Chapter XIX.


Ample Food Supplies Arrive--I go to Salt Lake City--My

Report to President Young--He Approves it--I am Accused of Stealing--My Vindication

THE wagons being sent out for the goods soon began to arrive. Provisions were not in question now, as we had plenty. There was also a big Y. X. company, Levi Stewart in charge, going down to stock the road, and a company of Elders traveling with hand-carts came through from Salt Lake City. It was about one week from the first arrival until the last of these arrived.

President Young had sent me several letters containing instructions of various kinds pertaining to my [110] duties; but one particular letter of definite instructions how to arrange many things, had not arrived. I kept waiting for it, as there were many things to do that I had no instructions about. I kept enquiring but no letter came. Finally all were in. I asked some of the older and more experienced Elders what I should do. Their answer was that they were also expecting instructions and that they were more in need of counsel than able to give it.

There are over two hundred teams now on the ground, many of the owners beginning to get impatient at the delay. I was at a loss what to do, so I went out after night and asked the Lord to help me out. I told Him I desired to do exactly what was best, but did not know anything about it, and made this proposition that I would take my clerk with me in the morning, and when a question was asked me by any one what to do, I would tell the clerk to write down just what first came to my mind. And if that was right to please remove the spirit of oppression that I was laboring under and allow me to go back to the fort and enjoy myself with my friends. My mind was at once entirely relieved. I went and passed a pleasant evening.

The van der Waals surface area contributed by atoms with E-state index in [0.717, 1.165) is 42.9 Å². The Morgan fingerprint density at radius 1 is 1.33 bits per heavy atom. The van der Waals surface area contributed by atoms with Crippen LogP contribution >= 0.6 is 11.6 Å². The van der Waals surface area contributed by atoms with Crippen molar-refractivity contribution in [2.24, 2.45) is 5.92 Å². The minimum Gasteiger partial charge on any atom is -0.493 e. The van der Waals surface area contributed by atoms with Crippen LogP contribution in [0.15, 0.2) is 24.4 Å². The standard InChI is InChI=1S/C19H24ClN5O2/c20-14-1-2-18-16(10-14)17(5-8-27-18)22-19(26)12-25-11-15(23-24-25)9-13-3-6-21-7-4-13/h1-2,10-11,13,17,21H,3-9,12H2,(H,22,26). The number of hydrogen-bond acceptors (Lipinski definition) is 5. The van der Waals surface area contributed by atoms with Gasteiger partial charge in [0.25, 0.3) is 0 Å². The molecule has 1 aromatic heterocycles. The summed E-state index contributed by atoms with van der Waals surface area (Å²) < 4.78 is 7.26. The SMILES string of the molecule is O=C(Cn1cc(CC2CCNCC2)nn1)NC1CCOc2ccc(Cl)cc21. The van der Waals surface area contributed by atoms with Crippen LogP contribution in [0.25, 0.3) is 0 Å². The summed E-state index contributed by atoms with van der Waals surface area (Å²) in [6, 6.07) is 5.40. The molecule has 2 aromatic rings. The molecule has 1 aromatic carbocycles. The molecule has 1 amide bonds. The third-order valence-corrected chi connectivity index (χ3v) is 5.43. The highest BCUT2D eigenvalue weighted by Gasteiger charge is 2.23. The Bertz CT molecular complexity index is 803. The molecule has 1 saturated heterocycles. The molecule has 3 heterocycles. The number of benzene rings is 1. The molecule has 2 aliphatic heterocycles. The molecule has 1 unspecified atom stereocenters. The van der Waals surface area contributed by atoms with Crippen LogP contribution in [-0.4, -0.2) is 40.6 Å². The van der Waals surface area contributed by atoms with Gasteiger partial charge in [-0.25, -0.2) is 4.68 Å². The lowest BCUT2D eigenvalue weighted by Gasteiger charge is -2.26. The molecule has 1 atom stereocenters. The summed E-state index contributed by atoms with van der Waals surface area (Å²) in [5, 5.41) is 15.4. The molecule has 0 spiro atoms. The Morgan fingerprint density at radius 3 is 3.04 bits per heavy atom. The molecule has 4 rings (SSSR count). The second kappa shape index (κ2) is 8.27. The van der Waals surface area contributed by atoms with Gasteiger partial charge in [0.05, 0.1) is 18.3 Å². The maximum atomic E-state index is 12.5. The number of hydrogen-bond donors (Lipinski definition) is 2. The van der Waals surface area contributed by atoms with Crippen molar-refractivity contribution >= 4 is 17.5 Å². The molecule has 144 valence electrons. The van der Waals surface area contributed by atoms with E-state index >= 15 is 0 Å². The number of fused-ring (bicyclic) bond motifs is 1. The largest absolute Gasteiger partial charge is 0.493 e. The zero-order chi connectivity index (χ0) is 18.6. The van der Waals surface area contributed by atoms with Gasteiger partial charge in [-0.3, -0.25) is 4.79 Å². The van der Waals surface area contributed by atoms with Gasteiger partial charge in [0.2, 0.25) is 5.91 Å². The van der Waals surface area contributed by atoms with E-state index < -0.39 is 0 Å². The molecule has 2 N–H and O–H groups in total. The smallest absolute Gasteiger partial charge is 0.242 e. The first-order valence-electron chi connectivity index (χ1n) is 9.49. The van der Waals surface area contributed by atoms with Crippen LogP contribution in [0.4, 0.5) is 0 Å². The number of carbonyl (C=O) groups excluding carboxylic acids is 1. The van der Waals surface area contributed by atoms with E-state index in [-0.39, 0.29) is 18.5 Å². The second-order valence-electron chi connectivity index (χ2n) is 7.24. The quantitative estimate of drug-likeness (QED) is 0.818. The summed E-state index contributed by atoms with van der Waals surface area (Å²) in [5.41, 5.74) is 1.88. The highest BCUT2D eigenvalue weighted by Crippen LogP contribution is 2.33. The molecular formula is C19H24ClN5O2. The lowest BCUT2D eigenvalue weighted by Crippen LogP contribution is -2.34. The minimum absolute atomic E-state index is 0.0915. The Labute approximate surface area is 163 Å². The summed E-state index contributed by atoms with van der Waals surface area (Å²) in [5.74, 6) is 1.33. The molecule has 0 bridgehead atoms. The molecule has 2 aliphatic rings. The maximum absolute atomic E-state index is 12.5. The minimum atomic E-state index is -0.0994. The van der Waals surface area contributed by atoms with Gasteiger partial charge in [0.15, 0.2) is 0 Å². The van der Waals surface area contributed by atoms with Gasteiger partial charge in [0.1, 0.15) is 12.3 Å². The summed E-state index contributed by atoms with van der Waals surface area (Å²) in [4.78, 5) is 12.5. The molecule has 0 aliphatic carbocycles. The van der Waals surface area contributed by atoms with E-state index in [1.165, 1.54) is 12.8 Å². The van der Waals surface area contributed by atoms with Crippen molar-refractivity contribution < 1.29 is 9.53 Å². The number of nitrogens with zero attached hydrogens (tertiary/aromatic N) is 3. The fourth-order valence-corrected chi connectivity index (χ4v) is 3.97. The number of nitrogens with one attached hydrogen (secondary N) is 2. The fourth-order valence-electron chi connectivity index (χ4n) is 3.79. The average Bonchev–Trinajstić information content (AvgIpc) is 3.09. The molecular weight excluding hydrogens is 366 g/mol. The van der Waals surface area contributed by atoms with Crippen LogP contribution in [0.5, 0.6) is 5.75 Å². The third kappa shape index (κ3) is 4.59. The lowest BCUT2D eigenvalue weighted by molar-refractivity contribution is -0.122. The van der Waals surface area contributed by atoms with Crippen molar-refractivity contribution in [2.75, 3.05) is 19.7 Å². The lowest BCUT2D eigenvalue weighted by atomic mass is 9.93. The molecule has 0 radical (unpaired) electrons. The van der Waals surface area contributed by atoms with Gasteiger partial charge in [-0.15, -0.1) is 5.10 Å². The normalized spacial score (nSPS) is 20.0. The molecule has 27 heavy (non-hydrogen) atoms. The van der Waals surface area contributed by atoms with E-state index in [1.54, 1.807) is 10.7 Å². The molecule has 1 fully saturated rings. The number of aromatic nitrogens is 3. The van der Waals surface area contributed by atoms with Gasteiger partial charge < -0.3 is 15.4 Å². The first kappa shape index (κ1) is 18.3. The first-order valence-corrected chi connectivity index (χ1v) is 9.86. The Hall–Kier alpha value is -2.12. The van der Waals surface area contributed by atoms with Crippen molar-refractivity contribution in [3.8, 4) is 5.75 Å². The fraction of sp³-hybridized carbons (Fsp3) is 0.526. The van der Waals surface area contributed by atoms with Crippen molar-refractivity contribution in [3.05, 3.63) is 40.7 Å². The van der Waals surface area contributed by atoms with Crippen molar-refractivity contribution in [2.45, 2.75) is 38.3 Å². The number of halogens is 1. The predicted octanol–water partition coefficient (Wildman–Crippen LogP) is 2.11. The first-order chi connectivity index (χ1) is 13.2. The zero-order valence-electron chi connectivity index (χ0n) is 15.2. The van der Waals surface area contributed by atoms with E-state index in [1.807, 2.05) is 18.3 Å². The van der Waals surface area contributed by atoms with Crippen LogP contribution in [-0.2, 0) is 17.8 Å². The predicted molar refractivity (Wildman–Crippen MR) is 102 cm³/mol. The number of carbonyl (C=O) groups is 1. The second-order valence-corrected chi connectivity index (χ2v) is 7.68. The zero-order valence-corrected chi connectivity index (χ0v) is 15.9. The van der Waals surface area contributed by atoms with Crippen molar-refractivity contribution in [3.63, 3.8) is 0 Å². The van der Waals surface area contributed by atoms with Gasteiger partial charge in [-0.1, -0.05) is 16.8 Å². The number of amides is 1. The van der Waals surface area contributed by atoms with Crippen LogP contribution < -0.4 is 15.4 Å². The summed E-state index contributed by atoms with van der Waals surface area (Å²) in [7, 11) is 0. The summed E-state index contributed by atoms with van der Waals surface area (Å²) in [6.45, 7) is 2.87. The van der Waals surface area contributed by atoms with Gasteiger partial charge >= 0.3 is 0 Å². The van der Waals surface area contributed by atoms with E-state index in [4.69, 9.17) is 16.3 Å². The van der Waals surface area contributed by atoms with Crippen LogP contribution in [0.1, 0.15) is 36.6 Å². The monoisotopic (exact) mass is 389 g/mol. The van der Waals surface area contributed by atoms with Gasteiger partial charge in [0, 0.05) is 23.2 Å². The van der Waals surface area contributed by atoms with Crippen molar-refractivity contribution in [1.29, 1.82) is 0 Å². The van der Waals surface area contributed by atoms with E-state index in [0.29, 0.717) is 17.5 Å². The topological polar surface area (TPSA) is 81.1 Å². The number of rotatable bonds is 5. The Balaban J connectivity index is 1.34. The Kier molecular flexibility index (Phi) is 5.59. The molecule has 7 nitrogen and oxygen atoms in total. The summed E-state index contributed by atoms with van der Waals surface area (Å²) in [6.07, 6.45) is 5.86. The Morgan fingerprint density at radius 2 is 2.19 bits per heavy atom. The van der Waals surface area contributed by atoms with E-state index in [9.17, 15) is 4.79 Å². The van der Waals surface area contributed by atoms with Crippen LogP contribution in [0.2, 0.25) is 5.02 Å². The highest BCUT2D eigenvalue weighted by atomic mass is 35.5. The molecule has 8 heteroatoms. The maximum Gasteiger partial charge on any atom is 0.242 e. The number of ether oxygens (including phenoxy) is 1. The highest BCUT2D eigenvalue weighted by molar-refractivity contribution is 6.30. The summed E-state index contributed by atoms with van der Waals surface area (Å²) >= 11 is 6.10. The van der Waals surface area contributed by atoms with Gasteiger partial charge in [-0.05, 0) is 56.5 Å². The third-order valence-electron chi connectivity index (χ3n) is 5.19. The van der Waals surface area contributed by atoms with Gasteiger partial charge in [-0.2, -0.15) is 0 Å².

Next morning without saying anything about the lack of instructions we commenced business. Soon some one asked whose teams were to be loaded first, I dictated to my clerk. Thus we continued. As fast as the clerk put them down, orders would be given, and we passed on to the next. We continued this for four days. Everything that I felt to be my duty was done. All the teams were loaded up, companies organized and started back, men detailed to remain a while longer, Elders furnished flour, and a great deal of business was done. A memorandum was kept of all this.

[111] I hitched up a team and started for home when everything was in shape. I reached Salt Lake City a few hours ahead of the freight teams, and went to President Young's office. He was very glad to see me, expressing much sympathy and saying that if he had known of our suffering in time he would have sent us supplies at any cost. I acted a little stiff for I did not know whether my management of the last business would be approved of or not, but I was determined to defend my actions, for I knew I had done the best I could.